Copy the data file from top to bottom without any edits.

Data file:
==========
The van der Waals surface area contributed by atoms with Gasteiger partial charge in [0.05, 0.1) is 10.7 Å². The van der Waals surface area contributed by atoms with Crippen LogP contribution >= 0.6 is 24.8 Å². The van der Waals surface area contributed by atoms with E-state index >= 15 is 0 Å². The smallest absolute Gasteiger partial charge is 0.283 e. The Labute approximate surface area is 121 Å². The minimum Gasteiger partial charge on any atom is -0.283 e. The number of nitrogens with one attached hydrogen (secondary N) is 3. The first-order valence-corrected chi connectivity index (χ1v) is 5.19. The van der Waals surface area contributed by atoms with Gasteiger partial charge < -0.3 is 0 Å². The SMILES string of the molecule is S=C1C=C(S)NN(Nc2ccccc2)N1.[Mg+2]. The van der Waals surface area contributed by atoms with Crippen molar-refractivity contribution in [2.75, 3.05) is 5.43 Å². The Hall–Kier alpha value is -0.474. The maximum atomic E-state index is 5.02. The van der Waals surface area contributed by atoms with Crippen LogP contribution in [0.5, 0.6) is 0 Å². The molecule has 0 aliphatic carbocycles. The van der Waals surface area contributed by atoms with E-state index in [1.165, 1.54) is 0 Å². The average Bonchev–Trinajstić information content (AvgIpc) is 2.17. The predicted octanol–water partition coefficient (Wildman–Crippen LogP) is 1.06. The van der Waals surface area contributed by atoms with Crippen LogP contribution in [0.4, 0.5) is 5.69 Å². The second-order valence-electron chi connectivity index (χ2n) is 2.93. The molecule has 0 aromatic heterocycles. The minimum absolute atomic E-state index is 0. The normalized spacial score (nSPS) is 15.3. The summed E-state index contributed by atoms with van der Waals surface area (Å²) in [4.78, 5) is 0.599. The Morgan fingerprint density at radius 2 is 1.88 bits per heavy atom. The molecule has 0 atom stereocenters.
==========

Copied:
The van der Waals surface area contributed by atoms with Gasteiger partial charge in [0.05, 0.1) is 10.7 Å². The van der Waals surface area contributed by atoms with Crippen LogP contribution >= 0.6 is 24.8 Å². The van der Waals surface area contributed by atoms with E-state index >= 15 is 0 Å². The smallest absolute Gasteiger partial charge is 0.283 e. The Labute approximate surface area is 121 Å². The minimum Gasteiger partial charge on any atom is -0.283 e. The number of nitrogens with one attached hydrogen (secondary N) is 3. The first-order valence-corrected chi connectivity index (χ1v) is 5.19. The van der Waals surface area contributed by atoms with Gasteiger partial charge < -0.3 is 0 Å². The SMILES string of the molecule is S=C1C=C(S)NN(Nc2ccccc2)N1.[Mg+2]. The van der Waals surface area contributed by atoms with Crippen molar-refractivity contribution in [2.75, 3.05) is 5.43 Å². The Hall–Kier alpha value is -0.474. The maximum atomic E-state index is 5.02. The van der Waals surface area contributed by atoms with Crippen LogP contribution in [0.5, 0.6) is 0 Å². The molecule has 0 aliphatic carbocycles. The van der Waals surface area contributed by atoms with E-state index in [1.165, 1.54) is 0 Å². The average Bonchev–Trinajstić information content (AvgIpc) is 2.17. The predicted octanol–water partition coefficient (Wildman–Crippen LogP) is 1.06. The van der Waals surface area contributed by atoms with Crippen LogP contribution in [0.4, 0.5) is 5.69 Å². The second-order valence-electron chi connectivity index (χ2n) is 2.93. The molecule has 0 aromatic heterocycles. The minimum absolute atomic E-state index is 0. The normalized spacial score (nSPS) is 15.3. The summed E-state index contributed by atoms with van der Waals surface area (Å²) in [4.78, 5) is 0.599. The Morgan fingerprint density at radius 2 is 1.88 bits per heavy atom. The molecule has 0 atom stereocenters.